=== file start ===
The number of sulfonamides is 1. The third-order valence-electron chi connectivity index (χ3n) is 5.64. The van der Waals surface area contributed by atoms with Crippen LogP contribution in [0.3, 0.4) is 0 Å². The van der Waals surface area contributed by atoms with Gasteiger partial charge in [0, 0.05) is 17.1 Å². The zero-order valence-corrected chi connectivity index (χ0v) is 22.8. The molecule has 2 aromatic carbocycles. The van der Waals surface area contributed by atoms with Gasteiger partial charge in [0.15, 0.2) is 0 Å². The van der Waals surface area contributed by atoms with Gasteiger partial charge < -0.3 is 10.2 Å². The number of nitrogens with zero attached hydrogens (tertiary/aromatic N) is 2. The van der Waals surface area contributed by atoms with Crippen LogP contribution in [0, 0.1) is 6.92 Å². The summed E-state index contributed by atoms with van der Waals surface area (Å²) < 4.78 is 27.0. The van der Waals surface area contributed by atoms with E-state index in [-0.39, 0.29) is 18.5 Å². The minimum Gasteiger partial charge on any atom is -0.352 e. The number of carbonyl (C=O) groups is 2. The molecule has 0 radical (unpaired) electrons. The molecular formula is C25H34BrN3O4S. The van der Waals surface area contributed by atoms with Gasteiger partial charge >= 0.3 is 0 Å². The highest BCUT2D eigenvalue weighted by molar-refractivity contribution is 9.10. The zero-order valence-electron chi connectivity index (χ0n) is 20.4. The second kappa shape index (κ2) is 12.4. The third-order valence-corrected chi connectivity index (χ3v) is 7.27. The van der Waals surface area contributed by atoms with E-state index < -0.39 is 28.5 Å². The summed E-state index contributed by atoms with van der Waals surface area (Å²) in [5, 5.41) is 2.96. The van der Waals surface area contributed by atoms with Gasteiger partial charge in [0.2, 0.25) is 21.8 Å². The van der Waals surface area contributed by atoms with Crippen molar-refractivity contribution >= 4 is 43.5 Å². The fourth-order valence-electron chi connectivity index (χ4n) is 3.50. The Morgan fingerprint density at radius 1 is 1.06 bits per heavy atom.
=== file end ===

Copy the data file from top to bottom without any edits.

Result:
The number of sulfonamides is 1. The third-order valence-electron chi connectivity index (χ3n) is 5.64. The van der Waals surface area contributed by atoms with Crippen LogP contribution in [0.3, 0.4) is 0 Å². The van der Waals surface area contributed by atoms with Gasteiger partial charge in [0, 0.05) is 17.1 Å². The zero-order valence-corrected chi connectivity index (χ0v) is 22.8. The molecule has 2 aromatic carbocycles. The van der Waals surface area contributed by atoms with Gasteiger partial charge in [0.15, 0.2) is 0 Å². The van der Waals surface area contributed by atoms with Gasteiger partial charge < -0.3 is 10.2 Å². The number of nitrogens with zero attached hydrogens (tertiary/aromatic N) is 2. The van der Waals surface area contributed by atoms with Crippen LogP contribution in [0, 0.1) is 6.92 Å². The summed E-state index contributed by atoms with van der Waals surface area (Å²) < 4.78 is 27.0. The van der Waals surface area contributed by atoms with E-state index in [-0.39, 0.29) is 18.5 Å². The minimum Gasteiger partial charge on any atom is -0.352 e. The number of carbonyl (C=O) groups is 2. The molecule has 0 radical (unpaired) electrons. The molecular formula is C25H34BrN3O4S. The van der Waals surface area contributed by atoms with Gasteiger partial charge >= 0.3 is 0 Å². The highest BCUT2D eigenvalue weighted by molar-refractivity contribution is 9.10. The zero-order valence-electron chi connectivity index (χ0n) is 20.4. The second kappa shape index (κ2) is 12.4. The third-order valence-corrected chi connectivity index (χ3v) is 7.27. The van der Waals surface area contributed by atoms with E-state index < -0.39 is 28.5 Å². The summed E-state index contributed by atoms with van der Waals surface area (Å²) in [5, 5.41) is 2.96. The van der Waals surface area contributed by atoms with Gasteiger partial charge in [0.2, 0.25) is 21.8 Å². The van der Waals surface area contributed by atoms with Crippen molar-refractivity contribution >= 4 is 43.5 Å². The fourth-order valence-electron chi connectivity index (χ4n) is 3.50. The Morgan fingerprint density at radius 1 is 1.06 bits per heavy atom.